Position Statement: Housing of lactating sows indoors

Policy type: Position statement
: 7a
: Current
Date ratified
: June 2022

The New Zealand Veterinary Association (NZVA) has produced a position statement on the use of farrowing crates to reflect the diversity of opinions within the membership. The NZVA encourages and supports efforts to identify systems (including farrowing crate free) where the conflicting needs of the sow and piglet (using the Five Welfare Domains) can be better met simultaneously.

  1. The NZVA finds the use of combination farrowing pens in which the sow may be loose housed or confined to a stall within the pen where the following points are met, to be within the current Animal Welfare Regulations as they are currently written.
    1. The sow is confined to the stall for no more than one (1) day pre-farrowing and no more than five (5) days post-farrowing and, given the difficulty in accurately predicting time of farrowing, that the sow is confined for no more than seven (7) days in total during any lactation.
    2. When loose housed within the farrowing pen the sow is able to turn around freely.
    3. The flooring throughout the pen provides a hygienic environment and secure footing to minimize events such as mastitis, piglet diarrhoea and slipping (e.g., purpose-designed slats).
    4. The sow is provided with deformable and destructive manipulable material prior to farrowing. The NZVA believe the combination farrowing system provides the best balance between piglet welfare and the sows ability to express a range of normal behaviours prior to farrowing.


  1. The NZVA recognises that in any animal production system that includes more than one class of stock, as any farrowing system must, it may not be possible to give full effect to all of the physical, health, and behavioural needs of one class of stock (i.e., the farrowing sow) where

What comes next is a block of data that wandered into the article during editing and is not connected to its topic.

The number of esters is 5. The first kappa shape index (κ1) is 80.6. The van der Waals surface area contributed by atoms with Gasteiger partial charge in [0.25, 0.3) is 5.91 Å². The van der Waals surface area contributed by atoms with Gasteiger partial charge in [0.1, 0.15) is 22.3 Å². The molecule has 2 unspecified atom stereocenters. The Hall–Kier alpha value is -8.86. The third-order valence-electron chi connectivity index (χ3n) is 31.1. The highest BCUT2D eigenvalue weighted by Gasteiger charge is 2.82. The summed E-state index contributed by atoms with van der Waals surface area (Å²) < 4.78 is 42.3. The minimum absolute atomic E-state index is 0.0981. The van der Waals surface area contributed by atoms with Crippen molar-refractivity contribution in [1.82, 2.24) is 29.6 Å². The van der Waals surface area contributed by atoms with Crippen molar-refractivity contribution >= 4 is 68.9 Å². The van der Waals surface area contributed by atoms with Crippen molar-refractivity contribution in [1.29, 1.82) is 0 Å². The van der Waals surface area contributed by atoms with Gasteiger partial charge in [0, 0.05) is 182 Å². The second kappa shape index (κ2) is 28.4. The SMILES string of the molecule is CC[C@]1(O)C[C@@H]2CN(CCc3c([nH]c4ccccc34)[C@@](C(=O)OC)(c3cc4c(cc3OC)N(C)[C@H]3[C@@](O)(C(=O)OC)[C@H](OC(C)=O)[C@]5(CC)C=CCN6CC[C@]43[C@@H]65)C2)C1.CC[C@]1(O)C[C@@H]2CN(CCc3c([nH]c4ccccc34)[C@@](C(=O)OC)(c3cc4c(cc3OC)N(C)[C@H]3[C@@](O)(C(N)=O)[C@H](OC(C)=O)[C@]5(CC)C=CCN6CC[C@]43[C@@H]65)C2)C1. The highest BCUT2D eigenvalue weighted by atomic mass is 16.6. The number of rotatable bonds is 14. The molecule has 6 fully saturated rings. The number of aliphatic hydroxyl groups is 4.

these conflict with another (i.e., the newborn piglet). Consequently, some compromise may be required. The NZVA position on farrowing crates promotes a system it believes achieves the best net welfare outcome for both the sow and the piglets, while ensuring that the period of any compromise that arises is minimised.
  2. The NZVA recognises that temporary confinement of the sow during farrowing and for a limited period of time after farrowing improves piglet welfare through a reduction in physical injuries that may result in death (such as crushing and trampling), improved colostrum intake and an ability for staff to provide more proactive management (fostering, piglet treatments).
  3. The NZVA encourages and supports the adoption of new technologies and knowledge to improve production systems that support viable farm businesses that are consistent with advances in animal welfare science and changing societal expectations.

Guiding Principles

  1. As the benefits of sow confinement during lactation reduce with each successive day of confinement, the period of confinement should be kept to a minimum;
  2. Current scientific research, while clearly demonstrating that confinement does restrict or prohibit some sow behaviours, is equivocal as to the impact this has on sow welfare;
  3. Around farrowing some sows present a significant health and safety risk to staff when unconfined.

Further Reading

Moustsen VA, Hales J, Lahrmann HP, Weber PM, Hansen CF. Confinement of lactating sows in crates for 4 days reduces piglet mortality. Animal 7(4), 648 – 654, 2013.

Hales J, Moustsen VA, Nielsen MBF, Hansen CF. The effect of temporary confinement of hyperprolific sows in Sow Welfare and Piglet protection pens on sow behaviour and salivary cortisol concentrations. Applied Animal Behaviour Science 183, 19 – 27, 2016.

Kielland C, Wisløff H, Valheim M, Fauske AK, Reksen O, Framstad T. Preweaning mortality in piglets in loose-housed herds: etiology and prevalence. Animal 12:9, 1950 – 1957, 2018.

Additional Resources

Baxter EM. ‘Free’ Farrowing: Exploring different international farrowing regulations, industry- and market-led initiatives. (Policy Spotlight; No. 5). SRUC's Rural Policy Centre, 2022.

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